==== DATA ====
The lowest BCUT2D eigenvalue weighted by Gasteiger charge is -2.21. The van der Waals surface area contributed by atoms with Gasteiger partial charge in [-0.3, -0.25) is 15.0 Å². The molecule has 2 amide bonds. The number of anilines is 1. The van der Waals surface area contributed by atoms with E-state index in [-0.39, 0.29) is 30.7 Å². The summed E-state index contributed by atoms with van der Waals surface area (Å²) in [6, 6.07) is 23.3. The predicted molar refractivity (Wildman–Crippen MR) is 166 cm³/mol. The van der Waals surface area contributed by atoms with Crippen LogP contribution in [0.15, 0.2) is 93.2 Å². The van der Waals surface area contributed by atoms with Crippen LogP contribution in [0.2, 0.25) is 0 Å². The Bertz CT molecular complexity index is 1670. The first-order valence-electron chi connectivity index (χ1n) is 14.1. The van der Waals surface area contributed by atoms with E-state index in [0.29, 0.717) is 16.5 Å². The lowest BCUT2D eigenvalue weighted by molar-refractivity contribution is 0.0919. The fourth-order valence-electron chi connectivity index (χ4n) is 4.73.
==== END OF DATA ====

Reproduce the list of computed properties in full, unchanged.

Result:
The lowest BCUT2D eigenvalue weighted by Gasteiger charge is -2.21. The van der Waals surface area contributed by atoms with Gasteiger partial charge in [-0.3, -0.25) is 15.0 Å². The molecule has 2 amide bonds. The number of anilines is 1. The van der Waals surface area contributed by atoms with E-state index in [-0.39, 0.29) is 30.7 Å². The summed E-state index contributed by atoms with van der Waals surface area (Å²) in [6, 6.07) is 23.3. The predicted molar refractivity (Wildman–Crippen MR) is 166 cm³/mol. The van der Waals surface area contributed by atoms with Crippen LogP contribution in [0.15, 0.2) is 93.2 Å². The van der Waals surface area contributed by atoms with Crippen LogP contribution in [0.2, 0.25) is 0 Å². The Bertz CT molecular complexity index is 1670. The first-order valence-electron chi connectivity index (χ1n) is 14.1. The van der Waals surface area contributed by atoms with E-state index in [0.29, 0.717) is 16.5 Å². The lowest BCUT2D eigenvalue weighted by molar-refractivity contribution is 0.0919. The fourth-order valence-electron chi connectivity index (χ4n) is 4.73.